Are you being investigated for, or have you been charged with, common assault?
The two types of Common Assault
Common assault is the lowest form of assault there is in law. It can be committed in one of two ways.
Firstly, by making any degree of physical contact with another against their will – usually known as ‘Common Assault by beating’ (though it is sometimes referred to as ‘Battery’). The offence is committed when a person intentionally and/or recklessly applies unlawful force to another.
Secondly, it can be committed without even touching another whereby it involves ‘any act by which a person intentionally or recklessly causes another person to apprehend immediate unlawful violence.’
Therefore, the offence can be committed without one person even touching another, providing that the complainant ‘apprehends’ (or fears) they may be subjected to immediate unlawful violence. The person causing the fear must have intended to do so, or have been reckless as to whether such apprehension or fear would be caused.
Defending an allegation of Common Assault Allegation?
- Released under investigation:
You may have already been interviewed in relation to an allegation of common assault and be under investigation by the police – see article on ‘being released under investigation.’
If this is the case then there maybe enquiries that should be made in order for evidence to be gathered which can support your innocence or which otherwise undermine the case against you. You should not simply rely on the police to make those necessary enquiries on your behalf. It is likely that their main focus will be on gathering evidence which will assist in bringing a case against you, and not in looking to assist you in establishing that you are innocent.
Equally, there may be no enquiries to be made at all and you may simply need some advice on the likely outcomes and matters of a procedural or evidential nature, or even on the powers of the court when it comes to sentencing.
- Charged with common assault:
You may have already been charged with common assault and are facing criminal prosecution for the offence. If this is the case, there are likely to be all sorts of questions that you need answers to and advice upon. For those not experienced in being involved in the criminal justice system, procedural and evidential matters are all likely to feature as matters which you require advice on. Additional matters will include eligibility for legal aid, the cost of privately funded representation if you are not eligible for legal aid, and of course the powers of the court in the event of a conviction.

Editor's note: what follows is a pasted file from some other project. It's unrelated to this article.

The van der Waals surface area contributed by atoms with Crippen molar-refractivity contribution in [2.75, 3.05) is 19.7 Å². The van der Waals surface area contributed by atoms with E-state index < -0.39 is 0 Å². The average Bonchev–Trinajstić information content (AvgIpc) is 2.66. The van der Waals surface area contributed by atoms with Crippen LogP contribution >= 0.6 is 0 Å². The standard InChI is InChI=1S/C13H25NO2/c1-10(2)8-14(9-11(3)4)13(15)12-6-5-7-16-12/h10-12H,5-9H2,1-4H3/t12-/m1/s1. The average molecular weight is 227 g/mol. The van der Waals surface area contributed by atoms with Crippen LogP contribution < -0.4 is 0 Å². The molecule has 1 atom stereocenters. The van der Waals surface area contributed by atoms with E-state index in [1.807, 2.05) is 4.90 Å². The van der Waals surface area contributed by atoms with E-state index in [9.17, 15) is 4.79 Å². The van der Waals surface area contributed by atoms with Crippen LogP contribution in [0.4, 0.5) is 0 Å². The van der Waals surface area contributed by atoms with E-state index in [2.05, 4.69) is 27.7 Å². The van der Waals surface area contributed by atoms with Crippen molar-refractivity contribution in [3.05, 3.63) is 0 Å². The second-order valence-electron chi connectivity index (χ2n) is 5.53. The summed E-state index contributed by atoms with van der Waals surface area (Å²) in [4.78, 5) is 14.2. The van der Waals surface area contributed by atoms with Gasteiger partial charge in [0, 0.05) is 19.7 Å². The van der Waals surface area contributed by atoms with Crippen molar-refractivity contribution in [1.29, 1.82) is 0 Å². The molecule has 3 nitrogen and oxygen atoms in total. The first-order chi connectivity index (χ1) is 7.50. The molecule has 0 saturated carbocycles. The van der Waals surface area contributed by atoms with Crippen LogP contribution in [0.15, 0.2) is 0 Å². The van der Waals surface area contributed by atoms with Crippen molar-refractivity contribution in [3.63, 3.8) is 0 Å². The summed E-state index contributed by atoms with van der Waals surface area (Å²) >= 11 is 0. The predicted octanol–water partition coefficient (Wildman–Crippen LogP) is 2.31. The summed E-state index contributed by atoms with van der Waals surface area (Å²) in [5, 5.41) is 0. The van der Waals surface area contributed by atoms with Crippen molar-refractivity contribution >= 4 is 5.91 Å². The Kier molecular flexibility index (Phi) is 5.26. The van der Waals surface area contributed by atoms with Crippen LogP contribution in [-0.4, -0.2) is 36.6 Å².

Regardless of your experience of the courts, you should ensure that you receive competent and professional advice from an expert with an understanding of the case against you, so that you can make an informed decision as to whether plead guilty or not guilty.
What injuries are required for Common Assault?
A person can find themselves arrested or being prosecuted for common assault when there is no injury at all, or when the injury is very minor or superficial.
What are the available defences to a charge of Common Assault?
- You may have acted in lawful self-defence. In law, you are entitled to defend yourself. The concept of self-defence can be complex to understand and apply and very much depends on the circumstances of each individual case. You should discuss your case with one of our lawyers.
- The complainant and/or witneses(es) may be mistaken about your involvement, ‘mistaken identity.’
- You may simply not have been responsible for the offence at all, i.e., you were ‘elsewhere at the time.’ This is known as an ‘alibi’ defence. You may have witnesses who need to be contacted to confirm you were elsewhere at the time.
What are the sentencing powers of the courts for Common Assault?
Common Assault is what is known as a ‘summary only’ offence meaning that it will almost always only be heard in the Magistrates” Court.
Upon conviction, the maximum sentence that can be imposed is six months’ imprisonment, though other lesser sentences are available such as unpaid work in the community, or financial penalties.
An offence of common assault can be regarded more serious if it is alleged that it was racially or religiously aggravated.
A Racially/Religiously Aggravated Common Assault is an offence under the Crime and Disorder Act 1988. This offence can be heard in either the Magistrates’ Court or Crown Court depending on the seriousness of the offence. In the Crown Court, the sentencing Judge can impose sentences beyond the six months imprisonment limit which is available to Magistrates for the basic offence.
What factors does the court take in to account when sentencing?
The court will arrive at the appropriate sentence by looking at:
- The degree of harm caused to the victim, and
- The level of culpability (responsibility/blame) attributed to the Defendant
The court will then be able to assess what category the offence falls in to for the purpose of sentencing. The sentencing guidelines will then be considered to assist in determining what the appropriate sentence should be, as will the aggravating and mitigating factors for each individual offence and offender. Important considerations will include though not restricted to:
- Does the offender have previous convictions
- Responses to previous sentences and Court Orders
- The location of the offence
- Timing of the offence
- The ongoing impact upon the victim
- Was the commission of offence carried out under the influence of alcohol or drugs?
- Was a weapon used?
- Is there any genuine remorse?
- Was there a guilty plea?
This is not an exhaustive list, and other factors may also be relevant, which relate to the specific circumstances of and offence or offender.
If you have any questions, please contact us in London (West Drayton) on 01895 449288 or in Hertfordshire (St Albans) on 01727 840900 or by email via our contact page.